07/01/2013 05:13 pm ET Updated Aug 31, 2013

Brazil Thrashes Spain 3-0 in Confederations Cup Final

Brazil defeated reigning World Champions Spain 3-0 to secure their third consecutive Confederations Cup title and restore their reputation as one of the best footballing nations in the world at the Maracana Stadium on Sunday. Brazil's victory ended Spain's unbeaten streak of 29 competitive matches, and heralded the emergence of a new generation of Brazilian players that will attempt to hoist the World Cup trophy on Brazilian soil in 2014. Brazil's defeat of Spain, on June 30, coincided with the same date eleven years ago, when coach Luiz Felipe Scolari led Brazil to victory in the 2002 World Cup final. Sunday's win means Brazil have now secured consecutive victories against France, Japan, Mexico, Italy, Uruguay and Spain, thereby beating four World Cup Champions (France, Italy, Uruguay, Spain) in the last month.

The match got off to an electric start when Hulk's cross from the right flank fell to Fred, who had fallen in the box but nevertheless managed to dispatch the ball into the roof the net to make it 2-0 in the 2nd minute. The crowd in the Maracana stadium exploded with delight upon Fred's goal, and subsequently cheered every time Brazil touched the ball, while conversely booing Spain whenever they had possession. Spain appeared shocked by Fred's goal and almost went down 2-0 within 10 minutes when Oscar squandered by a golden opportunity by shooting the ball just wide of the net after receiving a flick from Fred. The opening minutes witnessed highly heated play from both teams, with players from both sides making aggressive tackles that ended up seeing Arbeola and Sergio Ramos receive yellow cards within the first 30 minutes.

Brazil's defensive midfielders Paulinho and Luiz Gustavo proved critical to disrupting any attempt by Spain to settle into their tiki-taka passing rhythm. The entire Brazil team, however, applied pressure to Spain anytime they obtained possession as Hulk, Oscar, Marcelo and Dani Alves chased down every ball and thwarted attempts by Xavi, Iniesta and Busquets to build up through midfield using La Roja's trademark possession game. Ruffled, Spain began resorting to long range shots or high crosses delivered from the flanks as they found themselves unable to penetrate down the center. Spain's best chance of the evening came in the 40th minute, when Pedro picked up a pass from Juan Mata and unleashed a shot that was heading straight into goal had it not been for a miraculous last-minute clearance by David Luiz, who skied the ball over the bar with his right foot. Minutes later, however, Brazil challenged the Spain goal when Oscar began a dangerous attack with Neymar and Fred, and ultimately passed to Neymar from the center of box. The Brazil number 10 sent a rocket of a shot into the roof of the net to make it 2-0 Brazil on the edge of halftime.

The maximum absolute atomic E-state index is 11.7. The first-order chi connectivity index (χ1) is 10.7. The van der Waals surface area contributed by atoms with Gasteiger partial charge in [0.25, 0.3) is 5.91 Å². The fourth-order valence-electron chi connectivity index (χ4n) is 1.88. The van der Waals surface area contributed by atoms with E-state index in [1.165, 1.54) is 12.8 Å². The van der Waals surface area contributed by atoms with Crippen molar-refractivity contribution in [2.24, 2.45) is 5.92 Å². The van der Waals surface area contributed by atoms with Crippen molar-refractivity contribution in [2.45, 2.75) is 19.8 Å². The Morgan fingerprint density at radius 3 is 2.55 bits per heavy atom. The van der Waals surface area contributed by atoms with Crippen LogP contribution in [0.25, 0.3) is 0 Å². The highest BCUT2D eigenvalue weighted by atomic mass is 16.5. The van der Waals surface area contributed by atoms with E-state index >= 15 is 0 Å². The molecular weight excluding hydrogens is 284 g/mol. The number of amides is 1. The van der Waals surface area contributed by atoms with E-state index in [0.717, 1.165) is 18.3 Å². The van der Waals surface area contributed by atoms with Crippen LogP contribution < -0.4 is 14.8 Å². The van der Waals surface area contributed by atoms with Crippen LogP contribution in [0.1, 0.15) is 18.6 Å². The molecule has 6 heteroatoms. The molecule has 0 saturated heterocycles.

Things only got worse for Spain minutes into the second half, as Marcelo cut inside and found Hulk in an attacking midfield position. Hulk laid off the ball to Fred after Neymar dummied receipt of the pass, allowing Fred to calmly dispatch the ball into the corner of the net to make it 3-0 after 47 minutes. Spain almost pulled a goal back when substitute Jesus Navas drew a penalty for a foul by Marcelo, but Sergio Ramos curled the ball wide of goal to leave the scoreline at 3-0. Spain continued to press while Brazil, conversely, continued to apply pressure on every Spanish attempt at possession and began attacking on the counterattack given their three goal lead. The complexion of the match unalterably changed, however, when Pique received a red card for fouling Neymar on a dangerous counterattacking opportunity for Brazil. Down to ten men, Spain showed the mettle of champions by threatening Brazil goalkeeper Julio Cesar on a couple of occasions, while failing to score, nevertheless.

Overall, Brazil demonstrated convincingly that Spain are not only beatable, but are intensely vulnerable to a strategy based on sustained pressure in midfield that disrupts their passing game. Meanwhile, off the pitch, the debate in the Brazil about the value of the World Cup and the government's social and economic policies is likely to continue. More than 11,000 police and troops were deployed to guarantee security for the players and 78,000 fans who packed the Maracana stadium. For Brazil football fans, however, it was a night full of joy and celebration as Luiz Felipe Scolari and team showed that the sun may finally have set on the Spanish footballing throne and that, in its place, a new generation of Brazilian footballers led by Neymar, Oscar and Paulinho is ready to pick up the mantle as preparations for World Cup 2014 continue in earnest. Brazil now have a year to tweak their team and strategy ahead of the 2014 World Cup and should expect their FIFA ranking to skyrocket from its current, highly disingenuous ranking of 22.